body of his wife, all lifeless and cold; and lifting glow and depth of feeling, a facility of vivid, pic- up the infant from its snowy bed, were rejoiced to turesque description, and a power of poetical elo- Mrs. Seba Smith put these events into stirring quence, that give him an eminent rank in the song, and that song Mr. Dodge sang with great department of graphic and pathetic composition. effect. But imagine the state of feeling in the If he had seen fit to exercise these talents in the room when it was announced that Mr. Blake and creation of his history, it might have proved a more

his daughter were present! Not a dry eye was

seen in the room. generally popular work than the present, though it

We subjoin Mrs. Smith's song: would not easily have surpassed it as a source of authentic reference to the curious student.

The cold wind swept the mountain's height, The index which accompanies this volume is

And pathless was the dreary wild, very full and satisfactory. It, in fact, presents, in

While, mid the cheerless hours of night,

A mother wandered with her child. its regular sequence, a great number of excellent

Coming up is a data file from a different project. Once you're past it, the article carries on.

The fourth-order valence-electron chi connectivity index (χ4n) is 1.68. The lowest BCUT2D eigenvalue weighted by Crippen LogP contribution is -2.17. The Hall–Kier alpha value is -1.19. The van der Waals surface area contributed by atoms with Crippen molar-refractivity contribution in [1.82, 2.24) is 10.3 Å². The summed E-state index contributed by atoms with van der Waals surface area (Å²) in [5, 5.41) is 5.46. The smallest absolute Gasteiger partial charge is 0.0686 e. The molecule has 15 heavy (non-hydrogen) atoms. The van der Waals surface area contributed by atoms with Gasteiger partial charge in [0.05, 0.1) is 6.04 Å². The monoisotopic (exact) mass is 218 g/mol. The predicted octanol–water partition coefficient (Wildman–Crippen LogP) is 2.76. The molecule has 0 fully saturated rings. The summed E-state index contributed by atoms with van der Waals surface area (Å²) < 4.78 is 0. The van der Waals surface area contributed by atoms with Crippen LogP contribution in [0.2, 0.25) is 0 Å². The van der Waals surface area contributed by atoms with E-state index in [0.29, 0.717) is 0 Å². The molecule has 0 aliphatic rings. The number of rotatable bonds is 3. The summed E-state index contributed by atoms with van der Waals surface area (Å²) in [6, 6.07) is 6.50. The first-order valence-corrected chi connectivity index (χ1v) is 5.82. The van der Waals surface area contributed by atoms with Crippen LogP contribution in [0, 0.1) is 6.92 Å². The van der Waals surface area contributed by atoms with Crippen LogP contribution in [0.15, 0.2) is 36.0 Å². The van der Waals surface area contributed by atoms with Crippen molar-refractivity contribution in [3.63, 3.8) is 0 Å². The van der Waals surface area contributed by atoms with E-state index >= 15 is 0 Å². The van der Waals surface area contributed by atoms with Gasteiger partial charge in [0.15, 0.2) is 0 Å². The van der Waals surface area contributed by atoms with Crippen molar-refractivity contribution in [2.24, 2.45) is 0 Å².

As through the drifted snow they pressed, chronological tables, which give a key not only to

A babe was sleeping on her breast. the work, but to the subject of which it treats. We cannot say as much of the list of authorities.

And colder still the winds did blow, This is a bare catalogue of books, arranged with

And darker hours of night came on, some reference to the order of subjects, though in

While deeper grew the drifts of snow,

Her limbs were chilled, her strength was gone. apparent confusion, and presenting no clue what

“Oh God!" she cried, in accents wild, ever to the special evidence for the statements and

“If I must perish, save my child.” opinions in the body of the work. A history loses in real utility, and, to the genuine lover of his

She stripped her mantle from her breast,

And bared her bosom to the storm, torical research, in attractiveness, by presenting no

While round her child she wrapt the vest, facilities for its own verification. The reader loses

And smiled to think that it was warm. as much by the want of a minute indication of the

With one cold kiss, one tear she shed, original sources, as would the student of law by And sank upon her snowy

bed.
the absence of reference to legal decisions.
We notice rather a whimsical slip of the

At dawn a traveller passed by,
pen
in

And saw beneath the snowy veil, Chap. XXXI., by which Dean Tucker, the cele- The frost of death was in her eye ; brated writer of pamphlets on politics and finance Her cheeks were cold, and hard, and pale. during the American revolution, is confounded He moved the robe from off the child, with Abraham Tucker, the genial and humorous, The babe looked up, and sweetly smiled. though often grotesque, author of “ The Light of